It's short, it's sweet, and it tells the folks who dole out free scholarship dollars all about you in a glance. If you're serious about scoring free money for college, think of your resume as your new best friend. Not sure how to begin? We'll help you get started.
What is my student resume?
It’s a one-page summary of you and all of the experiences you’ve collected that people who give away money want to know about. We’re not talking about an epic novel here, just a page will suffice—but a page that makes you and your story stand out from others.
What does it say?
It has your name and contact information at the top (go ahead, make it a little bigger than the rest of the print on the page, and bold too, while you’re at it), followed by the good stuff—sorted into “buckets.” Here are a few essentials:
- Academic bucket – List the awards or nominations for awards you’ve received, scholarships you may have already received, your GPA (if stating it works in your favor), and honors like principal's list or honor roll.
- Leadership bucket – List the times you were in charge . . . those summers that you worked as a camp counselor, or that time you tutored kids in an after school reading program. Did you co-captain a volleyball team, or organize fundraisers for your cheerleading squad? Write them down!
- Volunteer bucket - People who give away money like to know that you are generous with your time. Did you and your classmates help build homes with Habitat for Humanity? Did you spend a month repairing porches and decks as part of the Appalachia Service Project? Did you and other "Green Club" members survey neighbors about water use? Show scholarship committees that you have a generous heart!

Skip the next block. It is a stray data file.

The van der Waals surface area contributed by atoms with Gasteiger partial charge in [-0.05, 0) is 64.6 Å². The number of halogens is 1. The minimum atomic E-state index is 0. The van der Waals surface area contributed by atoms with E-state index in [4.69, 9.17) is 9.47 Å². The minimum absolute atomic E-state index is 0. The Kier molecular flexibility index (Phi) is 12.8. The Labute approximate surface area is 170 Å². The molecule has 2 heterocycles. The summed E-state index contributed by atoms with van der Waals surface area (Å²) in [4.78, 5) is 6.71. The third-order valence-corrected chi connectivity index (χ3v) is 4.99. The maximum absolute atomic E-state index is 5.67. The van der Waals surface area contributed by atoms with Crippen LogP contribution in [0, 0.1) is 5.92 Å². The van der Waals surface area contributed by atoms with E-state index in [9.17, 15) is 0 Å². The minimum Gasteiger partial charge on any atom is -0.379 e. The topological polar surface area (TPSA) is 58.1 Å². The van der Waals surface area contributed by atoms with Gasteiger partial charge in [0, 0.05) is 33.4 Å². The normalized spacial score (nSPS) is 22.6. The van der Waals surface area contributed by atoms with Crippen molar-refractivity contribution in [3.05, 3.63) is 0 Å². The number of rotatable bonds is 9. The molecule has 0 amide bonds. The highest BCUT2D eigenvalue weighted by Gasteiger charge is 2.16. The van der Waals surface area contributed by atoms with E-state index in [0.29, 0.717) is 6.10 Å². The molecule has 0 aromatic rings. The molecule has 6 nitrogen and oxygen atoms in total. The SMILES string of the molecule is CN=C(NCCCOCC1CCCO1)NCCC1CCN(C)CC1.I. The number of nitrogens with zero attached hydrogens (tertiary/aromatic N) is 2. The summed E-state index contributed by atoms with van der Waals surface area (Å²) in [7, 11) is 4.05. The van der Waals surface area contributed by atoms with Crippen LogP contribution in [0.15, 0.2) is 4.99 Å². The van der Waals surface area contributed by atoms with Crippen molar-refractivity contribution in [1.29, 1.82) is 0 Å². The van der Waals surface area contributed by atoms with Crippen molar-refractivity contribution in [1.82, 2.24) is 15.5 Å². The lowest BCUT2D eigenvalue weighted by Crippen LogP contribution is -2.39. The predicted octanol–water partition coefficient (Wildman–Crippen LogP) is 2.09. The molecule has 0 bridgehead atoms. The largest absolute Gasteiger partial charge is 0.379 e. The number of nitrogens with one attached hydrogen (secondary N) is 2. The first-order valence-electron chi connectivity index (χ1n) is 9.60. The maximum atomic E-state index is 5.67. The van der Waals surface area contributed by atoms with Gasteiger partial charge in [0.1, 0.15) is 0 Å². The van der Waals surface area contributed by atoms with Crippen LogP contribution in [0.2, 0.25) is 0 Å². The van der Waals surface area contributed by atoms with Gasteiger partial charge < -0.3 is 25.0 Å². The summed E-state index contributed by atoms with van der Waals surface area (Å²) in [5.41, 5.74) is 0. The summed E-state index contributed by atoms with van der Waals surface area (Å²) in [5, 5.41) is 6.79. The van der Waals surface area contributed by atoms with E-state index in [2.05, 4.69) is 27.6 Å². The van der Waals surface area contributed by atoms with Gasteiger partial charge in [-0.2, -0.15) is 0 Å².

- Work experience bucket – Paid positions tell others that you’re responsible, trusted and productive—in other words, worth investing in. When you supply dates of several jobs, you show a trail of responsibility. Don't forget self-employment like childcare (babysitting) or yard maintenance (law mowing).
You Might Showcase What Others Say, Too
When you apply for scholarships, you may be asked to submit letters of recommendation from teachers or others who can speak about you and your work. You can make your "one-sheet" stand out by adding a pertinent quote or two that you’ve gleaned from those letters.
If Emily Can Do It, So Can You
You can expect your "one-sheet" to improve as you add experiences and accomplishments over time. That's how it worked for recent college grad, music business major Emily Kaiser. Her work experiences eventually included a summer internship in Nashville and skills she acquired through more than a dozen opportunities for hands-on learning in things like tour logistics and event planning.
"My time at Greenville opened my eyes to the vast possibilities in the music industry," she recalls, "and helped me explore various areas of the music business so I could get a better feel of what I wanted my career to be."